Bass fishing with a twist

Being the avid deep sea and light tackle boat angler that I am, many anglers wouldn’t view me as a bass angler…

…but this would be a massive misinterpretation if it were the case. At the tender age of just 4, my dad started teaching me how to fish. What better way than in farm dams, for bass and tilapia – the perfect start for a youngster keen on angling. A fresh water sports fish like bass will give an exciting acrobatics show – good enough to send a 4 year olds senses in divergent directions, helping them reach maximum excitement levels and get them hooked on fishing!

Since that first day I went bass fishing with my dad, it has stuck with me and become a favourite pastime. Especially when you have 2 hours to spare in between a busy university schedule and feel like catching a fish or two. I may not be the most professional bass angler around, but I enjoy targeting big fish in farm dams, particularly big fish that have the whit to outsmart me on occasions, using my own methods I have come across over the years.

Catching the bass

Bass fishing is very technical as anglers have to know all the different artificials to use in various conditions. Artificials are the conventional way to target bass, but I like to shake things up a bit. My secret for big bass in farm dams is live bait, my favourite being your common platanna (aka the African clawed frog), which I net in the farm dams prior to fishing. If I can’t get hold of platannas, I try to net baby tilapias or baby bass, which also work well. The adjacent diagram illustrates my hook placement, which is just through the skin in the thigh. I prefer using a wide gap hook, about size 4/0 or 5/0, attached to my main line (I use double X 4kg IGFA rated tournament line in a clear colour) with a bubble float above it to prevent the frog from diving into structure. Once the frog is rigged up, I throw it in near structure and leave it until the float is taken under water, indicating a bite. In the interim I throw in top water lures, mostly poppers. The sight of a big bass smashing a top water lure out the water is one that many bass anglers live for and I often end up in a sticky situation with a fish on the top water and a fish on the live bait rod.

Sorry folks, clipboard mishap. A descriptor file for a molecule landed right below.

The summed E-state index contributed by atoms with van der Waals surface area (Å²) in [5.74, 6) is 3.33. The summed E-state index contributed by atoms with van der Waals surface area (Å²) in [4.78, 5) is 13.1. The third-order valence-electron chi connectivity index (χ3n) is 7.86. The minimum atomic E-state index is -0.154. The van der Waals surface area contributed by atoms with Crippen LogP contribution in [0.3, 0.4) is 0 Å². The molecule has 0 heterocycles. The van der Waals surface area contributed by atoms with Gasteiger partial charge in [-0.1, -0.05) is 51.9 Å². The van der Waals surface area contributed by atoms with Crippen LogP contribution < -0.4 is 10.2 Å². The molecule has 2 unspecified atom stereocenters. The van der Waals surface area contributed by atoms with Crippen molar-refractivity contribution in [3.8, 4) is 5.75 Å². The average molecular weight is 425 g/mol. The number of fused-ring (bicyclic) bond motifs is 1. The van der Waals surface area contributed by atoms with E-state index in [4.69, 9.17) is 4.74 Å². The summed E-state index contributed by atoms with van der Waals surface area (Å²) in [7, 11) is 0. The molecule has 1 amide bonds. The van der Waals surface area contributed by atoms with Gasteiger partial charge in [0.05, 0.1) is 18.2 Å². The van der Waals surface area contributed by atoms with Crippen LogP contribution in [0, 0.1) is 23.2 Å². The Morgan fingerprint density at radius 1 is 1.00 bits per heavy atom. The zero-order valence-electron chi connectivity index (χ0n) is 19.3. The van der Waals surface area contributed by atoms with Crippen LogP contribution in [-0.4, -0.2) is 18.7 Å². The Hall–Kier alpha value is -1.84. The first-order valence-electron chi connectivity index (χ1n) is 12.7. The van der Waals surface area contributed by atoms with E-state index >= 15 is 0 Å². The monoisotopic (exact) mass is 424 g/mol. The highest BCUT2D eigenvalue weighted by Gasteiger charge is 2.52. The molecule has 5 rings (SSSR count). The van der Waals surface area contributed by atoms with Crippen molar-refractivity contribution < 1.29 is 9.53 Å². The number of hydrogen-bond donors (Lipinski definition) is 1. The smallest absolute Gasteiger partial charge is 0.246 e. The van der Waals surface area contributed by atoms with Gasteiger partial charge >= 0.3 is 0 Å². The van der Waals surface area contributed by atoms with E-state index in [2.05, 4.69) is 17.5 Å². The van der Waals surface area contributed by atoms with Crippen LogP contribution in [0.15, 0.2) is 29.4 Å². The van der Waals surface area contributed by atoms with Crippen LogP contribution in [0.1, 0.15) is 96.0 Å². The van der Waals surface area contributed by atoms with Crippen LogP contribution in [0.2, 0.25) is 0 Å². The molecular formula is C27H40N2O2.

Cooking the bass

Many anglers would never let the thought of cooking bass even cross their mind, but – in actual fact – bass tastes much the same as any fish out of the sea. Bass have white flesh and don’t have the distinctive muddy taste of a freshwater fish.

After filleting your bass (if cooking it after catching it) or taking it out the deep freeze (first allowing it to defrost) salt it lightly with ground salt and leave it to firm in the fridge for around 45 minutes. This allows the salt to soak into the meat and the flesh firms up for the braai. After taking it out the fridge, coat it with fish spice. Take a bowl with some butter and garlic and microwave it for around 1 minute to make a garlic butter.

Next, you’ll need to take a whole lemon and squeeze it into the garlic butter so that you now have a garlic lemon butter. With a coating brush you need to baste both the meat and skin side of the fish before placing it into a fish grid to place it on the braai (don’t forget spray and cook on the fish grid if you don’t want it to stick to the grid!).

Allow the fish to cook skin side down until the skin starts to bubble and the skin turns white (indicating the fish is nearly cooked) which takes around 10 to 15 minutes, depending on the heat of the fire. Continue basting the meat side of the fish as the butter cooks into the meat. When the skin starts bubbling and the flesh turns white, coat the meat side once more with your garlic lemon butter and turn the meat side down to the coals. Leave it for around 2 minutes to allow the meat to brown.

You can now serve the fish with bread and lemon slices… enjoy!

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